Those who may have worked in the southern part of the USA, know that a job site will shut down when rain is in the forecast. But in the Northwest, this would never happen as most construction projects are exposed to inclement weather for a good portion of the year. Unfortunately, this is one dynamic the construction business has no control over, however, we can control how the weather affects the safety of a project and you.
Getting to the job:
Traffic accidents are known to be the number one cause of serious injuries or death for workers during the normal work day. As the traffic congestion has increased so has likely hood of you being in a car accident before and during work. Add weather such as rain, freezing conditions to the mix, this only increases the chances of a vehicle accident. Drive defensively, without distractions, giving yourself enough distance between you and the other drivers around you.
On the job during inclement weather, these are the conditions that could certainly affect you;
Can blow dust in your eyes.
Can blow materials and people off scaffolds, roofs or higher floors
Can blow down poorly braced formwork or newly framed walls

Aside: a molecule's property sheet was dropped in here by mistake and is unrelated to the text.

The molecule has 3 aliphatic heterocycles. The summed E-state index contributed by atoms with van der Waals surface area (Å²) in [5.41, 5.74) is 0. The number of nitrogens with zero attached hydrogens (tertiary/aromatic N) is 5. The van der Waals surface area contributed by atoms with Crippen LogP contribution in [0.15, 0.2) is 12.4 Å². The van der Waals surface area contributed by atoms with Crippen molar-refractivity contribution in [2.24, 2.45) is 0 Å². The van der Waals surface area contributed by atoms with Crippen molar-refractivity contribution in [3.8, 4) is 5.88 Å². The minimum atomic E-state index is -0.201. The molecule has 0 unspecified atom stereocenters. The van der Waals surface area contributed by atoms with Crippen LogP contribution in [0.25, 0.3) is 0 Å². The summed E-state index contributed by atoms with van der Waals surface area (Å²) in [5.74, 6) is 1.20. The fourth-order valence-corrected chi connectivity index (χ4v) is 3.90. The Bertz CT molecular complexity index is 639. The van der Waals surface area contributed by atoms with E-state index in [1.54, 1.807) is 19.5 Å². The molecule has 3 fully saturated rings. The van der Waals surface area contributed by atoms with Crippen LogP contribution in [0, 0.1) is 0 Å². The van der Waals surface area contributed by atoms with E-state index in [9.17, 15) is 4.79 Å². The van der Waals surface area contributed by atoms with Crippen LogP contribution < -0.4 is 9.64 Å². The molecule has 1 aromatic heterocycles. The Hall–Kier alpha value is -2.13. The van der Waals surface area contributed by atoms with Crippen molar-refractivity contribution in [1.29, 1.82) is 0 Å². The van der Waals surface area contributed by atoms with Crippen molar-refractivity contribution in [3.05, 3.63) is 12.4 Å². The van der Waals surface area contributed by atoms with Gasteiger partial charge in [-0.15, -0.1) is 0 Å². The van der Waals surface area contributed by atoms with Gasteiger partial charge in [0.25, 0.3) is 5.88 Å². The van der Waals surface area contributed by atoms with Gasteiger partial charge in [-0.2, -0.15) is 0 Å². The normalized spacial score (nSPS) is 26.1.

Affect hoisting of material
If near tree’s that lose their leaves, they can accumulate and create slippery surfaces, on pavement/concrete, sidewalks or decks
Often electrical storms occur without any rain therefore are very dangerous.
Be sure to stay away from any type of tall object.
If working around iron or rebar and lighting is seen, you should clear the area.
Rain, Sleet, Ice and Snow:
All four are wet, some are cold, and all can cause slips, trips and falls.
Snow, sleet and ice can cover floor openings and cause more slips, trips and falls.
Mud can result in pulled muscles from straining.
All four (rain, sleet, ice and snow) can ruin or damage construction materials and tools.
Water, ice and snow can affect trenches and other excavations. A competent person must closely inspect all excavations to determine how the weather is affecting them.
Water, when it accumulates on a jobsite, increases the changes for electrocution, hidden dangers of holes that can accidently be stepped into.
A couple of other things to consider and think about...
What other weather elements can adversely affect the jobsite?
What is the site policy and practice when working in high areas where wind could become a problem, i.e. tie down equipment or material?
Who has the authority to shut down a job because of the danger of high winds or inclement weather?
What about getting to your job site, what is the expectation due to a weather event?
Remember: When dealing with the weather and the effects of it on a construction project, think how to minimize its adverse effects.
Safety is as simple as ABC…Always Be Careful.
Let’s be safe out there!